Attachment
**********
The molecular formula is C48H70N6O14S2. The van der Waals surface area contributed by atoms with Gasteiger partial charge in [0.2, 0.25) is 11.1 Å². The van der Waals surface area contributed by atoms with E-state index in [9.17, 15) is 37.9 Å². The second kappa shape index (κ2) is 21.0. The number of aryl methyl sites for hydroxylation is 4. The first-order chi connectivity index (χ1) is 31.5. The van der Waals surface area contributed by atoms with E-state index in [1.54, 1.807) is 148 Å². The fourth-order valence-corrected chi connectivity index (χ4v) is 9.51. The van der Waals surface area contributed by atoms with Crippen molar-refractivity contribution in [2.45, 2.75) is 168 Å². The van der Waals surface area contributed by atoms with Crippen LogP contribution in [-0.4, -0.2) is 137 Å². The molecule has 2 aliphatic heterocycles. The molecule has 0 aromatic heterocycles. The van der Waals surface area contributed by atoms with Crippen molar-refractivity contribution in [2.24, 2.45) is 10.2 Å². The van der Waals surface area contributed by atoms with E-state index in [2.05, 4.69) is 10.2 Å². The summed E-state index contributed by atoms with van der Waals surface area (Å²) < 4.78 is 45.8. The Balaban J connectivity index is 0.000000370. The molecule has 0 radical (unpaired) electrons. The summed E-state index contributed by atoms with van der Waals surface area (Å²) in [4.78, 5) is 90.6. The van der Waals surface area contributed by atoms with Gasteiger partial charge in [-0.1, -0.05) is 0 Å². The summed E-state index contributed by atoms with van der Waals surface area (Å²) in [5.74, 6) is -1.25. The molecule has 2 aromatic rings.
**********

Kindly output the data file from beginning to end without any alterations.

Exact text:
The molecular formula is C48H70N6O14S2. The van der Waals surface area contributed by atoms with Gasteiger partial charge in [0.2, 0.25) is 11.1 Å². The van der Waals surface area contributed by atoms with E-state index in [9.17, 15) is 37.9 Å². The second kappa shape index (κ2) is 21.0. The number of aryl methyl sites for hydroxylation is 4. The first-order chi connectivity index (χ1) is 31.5. The van der Waals surface area contributed by atoms with E-state index in [1.54, 1.807) is 148 Å². The fourth-order valence-corrected chi connectivity index (χ4v) is 9.51. The van der Waals surface area contributed by atoms with Crippen molar-refractivity contribution in [2.45, 2.75) is 168 Å². The van der Waals surface area contributed by atoms with Crippen LogP contribution in [-0.4, -0.2) is 137 Å². The molecule has 2 aliphatic heterocycles. The molecule has 0 aromatic heterocycles. The van der Waals surface area contributed by atoms with Crippen molar-refractivity contribution in [2.24, 2.45) is 10.2 Å². The van der Waals surface area contributed by atoms with E-state index in [2.05, 4.69) is 10.2 Å². The summed E-state index contributed by atoms with van der Waals surface area (Å²) < 4.78 is 45.8. The Balaban J connectivity index is 0.000000370. The molecule has 0 radical (unpaired) electrons. The summed E-state index contributed by atoms with van der Waals surface area (Å²) in [4.78, 5) is 90.6. The van der Waals surface area contributed by atoms with Gasteiger partial charge in [-0.1, -0.05) is 0 Å². The summed E-state index contributed by atoms with van der Waals surface area (Å²) in [5.74, 6) is -1.25. The molecule has 2 aromatic rings.